East coast of US braces for billions-strong cicada swarm
A vast swath of the east coast is bracing for the arrival of billions of large, winged insects known as cicadas that will begin emerging after 17 years of living underground.
Areas between the states of Georgia and Connecticut will
experience massive swarms of the one-inch-long insects, all members
of what is known as “Brood
II,” one of seven species of the insect whose larvae (or
nymphs) have spent nearly two decades feeding on roots.
The peak of their arrival should come towards the end of May, at which point the red-eyed, noisy bugs will be well on their way to outnumbering the number of people living in the region from North Carolina to Connecticut by 600-to-1.
The insects, though harmless, are considered a nuisance both for their size and sheer numbers, not to mention the noise pollution that has been measured at up to 94 decibels, loud enough to drown out the sound of overhead planes according to the Associated Press.
The massive brood now preparing to make its debut went into the ground in 1996, one of eleven other broods that spend 13 or 17 years before reaching their mature form. Once the ground temperature reaches 64 degrees Fahrenheit, the cicadas are ready to burst out for a mating frenzy.
The intense buzzing noise let off by the swarms is all part of an elaborate mating ritual that will last for six weeks before their deaths.
Female cicadas will lay up to 600 eggs on tree branches after mating, and the offspring will fall to the ground and burrow to begin the 17-year cycle once more and return in 2030.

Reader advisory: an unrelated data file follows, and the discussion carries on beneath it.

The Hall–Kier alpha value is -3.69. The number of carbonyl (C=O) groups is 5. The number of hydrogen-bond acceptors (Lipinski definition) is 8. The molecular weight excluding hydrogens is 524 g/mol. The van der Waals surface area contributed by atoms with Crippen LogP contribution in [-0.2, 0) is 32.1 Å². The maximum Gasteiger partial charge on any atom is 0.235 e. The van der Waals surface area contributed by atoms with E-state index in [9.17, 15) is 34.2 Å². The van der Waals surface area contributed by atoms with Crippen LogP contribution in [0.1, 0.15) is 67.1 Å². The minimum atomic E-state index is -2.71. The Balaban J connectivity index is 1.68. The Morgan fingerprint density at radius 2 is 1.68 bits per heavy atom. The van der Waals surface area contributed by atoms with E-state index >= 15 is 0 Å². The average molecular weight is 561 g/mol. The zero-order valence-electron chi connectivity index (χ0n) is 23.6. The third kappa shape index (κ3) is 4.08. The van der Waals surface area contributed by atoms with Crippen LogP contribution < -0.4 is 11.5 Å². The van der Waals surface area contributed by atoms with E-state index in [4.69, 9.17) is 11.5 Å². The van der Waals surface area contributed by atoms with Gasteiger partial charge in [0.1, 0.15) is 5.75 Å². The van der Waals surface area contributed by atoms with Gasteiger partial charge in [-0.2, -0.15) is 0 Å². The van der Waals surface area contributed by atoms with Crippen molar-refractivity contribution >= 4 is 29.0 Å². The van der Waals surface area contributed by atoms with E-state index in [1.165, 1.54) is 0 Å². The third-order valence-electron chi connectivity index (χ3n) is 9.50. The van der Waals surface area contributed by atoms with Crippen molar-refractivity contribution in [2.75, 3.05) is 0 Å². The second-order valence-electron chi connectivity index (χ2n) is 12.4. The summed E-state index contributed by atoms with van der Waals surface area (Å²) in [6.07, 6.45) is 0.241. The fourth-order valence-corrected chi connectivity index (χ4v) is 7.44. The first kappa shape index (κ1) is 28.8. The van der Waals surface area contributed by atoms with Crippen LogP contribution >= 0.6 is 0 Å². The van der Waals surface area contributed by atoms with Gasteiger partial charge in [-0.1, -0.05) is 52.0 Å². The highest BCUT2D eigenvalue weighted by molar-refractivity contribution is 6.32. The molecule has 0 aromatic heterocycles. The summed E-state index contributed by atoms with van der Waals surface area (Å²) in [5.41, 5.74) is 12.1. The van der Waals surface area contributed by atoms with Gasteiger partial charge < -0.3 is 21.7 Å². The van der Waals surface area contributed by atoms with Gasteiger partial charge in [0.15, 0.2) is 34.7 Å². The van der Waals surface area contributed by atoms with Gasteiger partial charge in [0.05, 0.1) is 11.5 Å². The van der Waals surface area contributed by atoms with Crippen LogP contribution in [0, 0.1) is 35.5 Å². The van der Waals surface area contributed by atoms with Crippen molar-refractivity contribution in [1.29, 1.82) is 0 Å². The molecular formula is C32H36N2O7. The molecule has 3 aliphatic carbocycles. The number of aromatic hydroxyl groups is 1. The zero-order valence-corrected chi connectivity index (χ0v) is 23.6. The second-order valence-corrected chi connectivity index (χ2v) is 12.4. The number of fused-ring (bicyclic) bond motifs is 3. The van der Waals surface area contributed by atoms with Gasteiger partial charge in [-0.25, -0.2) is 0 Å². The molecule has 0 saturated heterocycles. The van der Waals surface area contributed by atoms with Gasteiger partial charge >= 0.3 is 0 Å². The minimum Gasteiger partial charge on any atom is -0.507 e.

Scientists are fascinated both by the mathematical accuracy of the cicada life cycle and emergence above ground, as well as the ecological impact of the massive broods, which both reproduce and die in vast numbers.
The decomposing bodies of the adult cicadas will trap nutrients close to tree roots, which will act as a fertilizer for plant life. At the same time, those nutrients will feed the new generation of cicadas now developing underground, a process scientists say can slow tree growth by up to 30 per cent.
Meanwhile, the small tunnels that cicadas bore on their way to the surface are thought to act as soil aerators, trapping rainfall during the summer season.
Additional effects linked to the cicada mating swarms include higher yield for fruit trees, beneficial tree pruning, as well as an increase in bird populations.
Despite the scientific mysteries that still delight the scientists that study them, most residents of the Eastern Seaboard will simply think of the hundreds of cicada husks they'll be left to shovel off their properties.